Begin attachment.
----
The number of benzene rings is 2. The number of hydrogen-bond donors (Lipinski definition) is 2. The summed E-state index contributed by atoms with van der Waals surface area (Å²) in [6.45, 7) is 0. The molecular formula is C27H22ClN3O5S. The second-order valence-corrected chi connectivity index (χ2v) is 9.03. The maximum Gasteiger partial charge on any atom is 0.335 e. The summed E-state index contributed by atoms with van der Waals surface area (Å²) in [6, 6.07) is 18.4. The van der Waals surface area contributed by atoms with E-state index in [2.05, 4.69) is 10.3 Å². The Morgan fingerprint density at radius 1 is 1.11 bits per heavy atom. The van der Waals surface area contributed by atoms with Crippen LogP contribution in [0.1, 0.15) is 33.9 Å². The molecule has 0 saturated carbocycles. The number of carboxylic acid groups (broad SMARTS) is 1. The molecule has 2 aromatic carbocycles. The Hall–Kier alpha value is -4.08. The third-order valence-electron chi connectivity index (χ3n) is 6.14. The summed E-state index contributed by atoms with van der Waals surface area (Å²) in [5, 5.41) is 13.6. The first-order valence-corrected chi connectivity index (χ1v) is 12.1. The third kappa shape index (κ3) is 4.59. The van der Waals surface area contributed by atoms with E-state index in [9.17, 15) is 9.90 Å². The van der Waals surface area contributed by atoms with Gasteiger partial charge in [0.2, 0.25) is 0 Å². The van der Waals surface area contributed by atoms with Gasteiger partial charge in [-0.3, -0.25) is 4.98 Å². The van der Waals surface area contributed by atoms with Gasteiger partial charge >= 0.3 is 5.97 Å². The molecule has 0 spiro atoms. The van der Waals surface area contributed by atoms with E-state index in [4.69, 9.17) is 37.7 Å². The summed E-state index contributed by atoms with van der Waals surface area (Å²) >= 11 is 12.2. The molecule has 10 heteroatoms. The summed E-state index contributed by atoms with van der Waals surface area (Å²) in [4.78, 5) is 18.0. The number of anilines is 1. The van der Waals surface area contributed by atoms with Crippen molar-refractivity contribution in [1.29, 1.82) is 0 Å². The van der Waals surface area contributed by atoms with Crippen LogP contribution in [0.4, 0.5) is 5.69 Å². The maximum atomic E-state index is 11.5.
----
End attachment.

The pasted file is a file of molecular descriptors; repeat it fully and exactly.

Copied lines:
The number of benzene rings is 2. The number of hydrogen-bond donors (Lipinski definition) is 2. The summed E-state index contributed by atoms with van der Waals surface area (Å²) in [6.45, 7) is 0. The molecular formula is C27H22ClN3O5S. The second-order valence-corrected chi connectivity index (χ2v) is 9.03. The maximum Gasteiger partial charge on any atom is 0.335 e. The summed E-state index contributed by atoms with van der Waals surface area (Å²) in [6, 6.07) is 18.4. The van der Waals surface area contributed by atoms with E-state index in [2.05, 4.69) is 10.3 Å². The Morgan fingerprint density at radius 1 is 1.11 bits per heavy atom. The van der Waals surface area contributed by atoms with Crippen LogP contribution in [0.1, 0.15) is 33.9 Å². The molecule has 0 saturated carbocycles. The number of carboxylic acid groups (broad SMARTS) is 1. The molecule has 2 aromatic carbocycles. The Hall–Kier alpha value is -4.08. The third-order valence-electron chi connectivity index (χ3n) is 6.14. The summed E-state index contributed by atoms with van der Waals surface area (Å²) in [5, 5.41) is 13.6. The first-order valence-corrected chi connectivity index (χ1v) is 12.1. The third kappa shape index (κ3) is 4.59. The van der Waals surface area contributed by atoms with E-state index in [9.17, 15) is 9.90 Å². The van der Waals surface area contributed by atoms with Gasteiger partial charge in [0.2, 0.25) is 0 Å². The van der Waals surface area contributed by atoms with Gasteiger partial charge in [-0.3, -0.25) is 4.98 Å². The van der Waals surface area contributed by atoms with Gasteiger partial charge >= 0.3 is 5.97 Å². The molecule has 0 spiro atoms. The van der Waals surface area contributed by atoms with E-state index in [4.69, 9.17) is 37.7 Å². The summed E-state index contributed by atoms with van der Waals surface area (Å²) >= 11 is 12.2. The molecule has 10 heteroatoms. The summed E-state index contributed by atoms with van der Waals surface area (Å²) in [4.78, 5) is 18.0. The number of anilines is 1. The van der Waals surface area contributed by atoms with Crippen molar-refractivity contribution in [1.29, 1.82) is 0 Å². The van der Waals surface area contributed by atoms with Crippen LogP contribution in [0.4, 0.5) is 5.69 Å². The maximum atomic E-state index is 11.5.